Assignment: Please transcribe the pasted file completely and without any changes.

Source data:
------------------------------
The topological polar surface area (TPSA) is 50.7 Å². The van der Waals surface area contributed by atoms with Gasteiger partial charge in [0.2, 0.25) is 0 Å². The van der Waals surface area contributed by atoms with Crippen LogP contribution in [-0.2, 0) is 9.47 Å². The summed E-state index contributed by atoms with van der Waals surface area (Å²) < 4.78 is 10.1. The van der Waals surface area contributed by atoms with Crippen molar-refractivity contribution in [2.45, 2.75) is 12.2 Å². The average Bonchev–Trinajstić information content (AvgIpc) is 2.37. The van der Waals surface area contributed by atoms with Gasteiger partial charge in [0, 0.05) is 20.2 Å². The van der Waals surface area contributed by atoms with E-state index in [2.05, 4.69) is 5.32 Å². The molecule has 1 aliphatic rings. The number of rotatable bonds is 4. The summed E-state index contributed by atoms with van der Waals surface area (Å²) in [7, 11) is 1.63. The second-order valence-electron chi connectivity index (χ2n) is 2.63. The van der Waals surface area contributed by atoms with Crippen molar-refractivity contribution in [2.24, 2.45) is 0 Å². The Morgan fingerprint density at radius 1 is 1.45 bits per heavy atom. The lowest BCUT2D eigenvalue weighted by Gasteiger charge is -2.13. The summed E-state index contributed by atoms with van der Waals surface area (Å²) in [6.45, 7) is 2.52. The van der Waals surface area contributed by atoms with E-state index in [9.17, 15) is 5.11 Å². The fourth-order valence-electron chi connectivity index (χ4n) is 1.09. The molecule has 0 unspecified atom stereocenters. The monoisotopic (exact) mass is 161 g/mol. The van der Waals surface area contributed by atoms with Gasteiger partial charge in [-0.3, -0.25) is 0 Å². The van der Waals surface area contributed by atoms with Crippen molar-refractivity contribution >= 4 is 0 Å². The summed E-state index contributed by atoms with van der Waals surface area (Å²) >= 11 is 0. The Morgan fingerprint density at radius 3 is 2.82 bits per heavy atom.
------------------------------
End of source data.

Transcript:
The topological polar surface area (TPSA) is 50.7 Å². The van der Waals surface area contributed by atoms with Gasteiger partial charge in [0.2, 0.25) is 0 Å². The van der Waals surface area contributed by atoms with Crippen LogP contribution in [-0.2, 0) is 9.47 Å². The summed E-state index contributed by atoms with van der Waals surface area (Å²) < 4.78 is 10.1. The van der Waals surface area contributed by atoms with Crippen molar-refractivity contribution in [2.45, 2.75) is 12.2 Å². The average Bonchev–Trinajstić information content (AvgIpc) is 2.37. The van der Waals surface area contributed by atoms with Gasteiger partial charge in [0, 0.05) is 20.2 Å². The van der Waals surface area contributed by atoms with E-state index in [2.05, 4.69) is 5.32 Å². The molecule has 1 aliphatic rings. The number of rotatable bonds is 4. The summed E-state index contributed by atoms with van der Waals surface area (Å²) in [7, 11) is 1.63. The second-order valence-electron chi connectivity index (χ2n) is 2.63. The van der Waals surface area contributed by atoms with Crippen molar-refractivity contribution in [2.24, 2.45) is 0 Å². The Morgan fingerprint density at radius 1 is 1.45 bits per heavy atom. The lowest BCUT2D eigenvalue weighted by Gasteiger charge is -2.13. The summed E-state index contributed by atoms with van der Waals surface area (Å²) in [6.45, 7) is 2.52. The van der Waals surface area contributed by atoms with E-state index in [9.17, 15) is 5.11 Å². The fourth-order valence-electron chi connectivity index (χ4n) is 1.09. The molecule has 0 unspecified atom stereocenters. The monoisotopic (exact) mass is 161 g/mol. The van der Waals surface area contributed by atoms with Gasteiger partial charge in [-0.3, -0.25) is 0 Å². The van der Waals surface area contributed by atoms with Crippen molar-refractivity contribution >= 4 is 0 Å². The summed E-state index contributed by atoms with van der Waals surface area (Å²) >= 11 is 0. The Morgan fingerprint density at radius 3 is 2.82 bits per heavy atom.